Hibbs will continue to foster the University of Dallas’ mission as president emeritus. In this role he will work to establish a new center of cultural engagement.
“During [my] period of discernment, I was having a related conversation with the board about how I might best continue to serve UD,” Hibbs told University News. “The board generously bestowed on me the title, President Emeritus, and has invited me to draw up plans for a new center that would allow me to continue pursuing the sort of cultural engagement, and collaborative outreach, on which I have focused some of my efforts as president. The role of emeritus will have me supporting our advancement efforts and our efforts at increasing awareness of UD, both locally in Dallas and nationally.”
Hibbs said that the de Nicola Center for Ethics and Culture at Notre Dame, The Institute of Human Ecology at Catholic University of America, and the Institute for the Advanced Study of Culture at University of Virginia will all serve as models for the new center at UD. Hibbs said that he will be seeking the counsel of the directors of these centers as the new center takes shape.
Student Body President Nikki Kramer said that she “admire[s] president Hibbs for what he’s doing.” While she never worked directly with Hibbs, Kramer has worked with Sanford, who she described as calm, family-oriented, and as someone who can get things done.
“[Sanford] definitely knows how to bring people together, how to hold a sense of authority, but in a way that’s open to new ideas, especially in meetings,” said Kramer.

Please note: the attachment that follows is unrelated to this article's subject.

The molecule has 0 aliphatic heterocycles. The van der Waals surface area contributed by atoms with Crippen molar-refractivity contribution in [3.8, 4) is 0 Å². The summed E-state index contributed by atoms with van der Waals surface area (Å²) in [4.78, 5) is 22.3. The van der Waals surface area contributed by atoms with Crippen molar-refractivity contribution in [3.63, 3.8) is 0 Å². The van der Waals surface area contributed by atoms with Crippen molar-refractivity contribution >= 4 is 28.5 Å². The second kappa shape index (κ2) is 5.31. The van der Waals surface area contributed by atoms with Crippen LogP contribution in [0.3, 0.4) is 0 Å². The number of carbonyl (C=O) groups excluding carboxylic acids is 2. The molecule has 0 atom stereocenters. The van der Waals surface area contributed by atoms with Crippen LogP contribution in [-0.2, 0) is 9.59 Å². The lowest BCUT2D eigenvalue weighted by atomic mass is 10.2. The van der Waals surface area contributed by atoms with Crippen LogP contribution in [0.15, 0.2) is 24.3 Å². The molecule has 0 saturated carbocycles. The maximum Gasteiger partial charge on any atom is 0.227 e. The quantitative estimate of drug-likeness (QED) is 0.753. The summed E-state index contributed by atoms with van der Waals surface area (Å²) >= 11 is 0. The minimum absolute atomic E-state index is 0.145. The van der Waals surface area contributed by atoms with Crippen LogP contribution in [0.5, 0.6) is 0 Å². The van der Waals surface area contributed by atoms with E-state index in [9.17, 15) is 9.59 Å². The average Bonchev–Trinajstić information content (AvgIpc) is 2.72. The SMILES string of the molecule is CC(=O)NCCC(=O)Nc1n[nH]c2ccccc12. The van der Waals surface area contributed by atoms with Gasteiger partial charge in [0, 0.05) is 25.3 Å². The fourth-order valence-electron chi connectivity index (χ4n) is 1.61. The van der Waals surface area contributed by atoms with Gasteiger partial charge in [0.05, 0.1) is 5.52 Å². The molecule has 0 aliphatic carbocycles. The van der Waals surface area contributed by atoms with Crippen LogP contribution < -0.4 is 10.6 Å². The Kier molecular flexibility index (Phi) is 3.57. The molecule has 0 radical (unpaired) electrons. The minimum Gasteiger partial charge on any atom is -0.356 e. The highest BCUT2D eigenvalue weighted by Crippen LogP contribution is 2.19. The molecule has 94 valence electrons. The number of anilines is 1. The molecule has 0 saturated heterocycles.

“Dr. Sanford has been at UD for a long time, so I don’t think this transition is necessarily going to change anything or bring any drastic changes to UD,” said Kramer. “I think that Dr. Sanford well encompassees the spirit of UD and knows what’s best for it. I think that it’s only going to bring out the good for UD.”
Former Student Government President Joe Scholz, who resigned from his position after Fall 2020 to pursue an opportunity serving as the Legislative Correspondent for a member of Congress, said that he is “enduringly grateful for Dr. Hibbs’ deeply held values, hard work, and continuing contributions to the UD community.” Scholz, who continues to take classes at UD, said that, “As a Senior, and as a former SG Executive, I’ve seen Dr. Hibbs’ unwavering commitment to seeking the good of UD and its students firsthand. We owe Dr. Hibbs our gratitude, and we have great things to look forward to under Provost Sanford’s strong and steady leadership as our University’s 10th President.”
In addition to the resignation of Hibbs and Scholz, Jason Trujillo, the new vice president for university advancement, and Seth Oldham, the director of student affairs, have left their positions in recent weeks.
BeLynn Hollers contributed to this article.
Correction: A previous version of the article incorrectly stated the length of President Hibb’s tenure. The current article has been revised for accuracy.